Indonesia's twin budget and current account deficits are threatening to "go wild" once again, and soon, warns Société Générale.
"The Indonesian government has sounded the victory bugle a tad too early, it seems," Kunal Kumar Kundu, economist at Société Générale wrote in a note.
A ban on mineral ore exports, lower-than-expected coal and palm oil exports and falling oil production are set to exacerbate the country's deficits, according to the bank.
The bank revised its current account deficit target to 3 percent of gross domestic product (GDP) from 2.8 percent and its budget deficit target to 2.5 percent from 2 percent. It also reduced its annual GDP forecast to 5.2 percent from 5.3 percent.
Southeast Asia's largest economy was hit hard by an exodus of foreign capital from its asset markets last summer when the Federal Reserve signaled it would scale back monetary stimulus. It was punished by investors due to structural weaknesses in its economy, in particular its wide current account gap that makes its heavily reliant on foreign capital for funding.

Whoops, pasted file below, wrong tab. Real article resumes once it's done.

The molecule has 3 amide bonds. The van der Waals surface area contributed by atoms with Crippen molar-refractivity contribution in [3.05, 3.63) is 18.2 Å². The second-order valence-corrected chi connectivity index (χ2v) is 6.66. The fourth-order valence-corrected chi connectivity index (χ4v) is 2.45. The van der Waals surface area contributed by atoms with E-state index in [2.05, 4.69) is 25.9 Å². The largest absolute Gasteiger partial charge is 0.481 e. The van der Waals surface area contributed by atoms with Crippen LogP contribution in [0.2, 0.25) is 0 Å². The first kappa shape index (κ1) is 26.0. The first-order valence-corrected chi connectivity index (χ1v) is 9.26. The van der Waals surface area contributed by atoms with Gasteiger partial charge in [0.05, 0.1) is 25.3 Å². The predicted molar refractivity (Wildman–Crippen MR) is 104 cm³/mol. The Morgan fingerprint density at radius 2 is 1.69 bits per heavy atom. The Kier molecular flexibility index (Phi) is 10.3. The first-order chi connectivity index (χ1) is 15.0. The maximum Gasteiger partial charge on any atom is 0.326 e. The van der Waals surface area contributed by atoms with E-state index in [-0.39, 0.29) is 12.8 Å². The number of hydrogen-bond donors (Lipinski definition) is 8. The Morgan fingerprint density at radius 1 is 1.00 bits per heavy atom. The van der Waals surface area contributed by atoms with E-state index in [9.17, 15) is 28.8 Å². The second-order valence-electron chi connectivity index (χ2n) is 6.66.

A widening of its current account and fiscal deficits puts the country at risk further capital outflows and financial stress.
Current account dynamics
Indonesia's current account – the broadest measure of trade in goods and services, which has been in deficit since late 2011 – could come under further pressure owing to a few factors.
A key factor is the government's move in January to ban exports of raw mineral ores in a move to promote domestic processing – which has already started to bite, said Kundu.
"The result of the ban is that exports of nickel and copper ore have stalled completely, while exports of bauxite have fallen to a trickle," he said.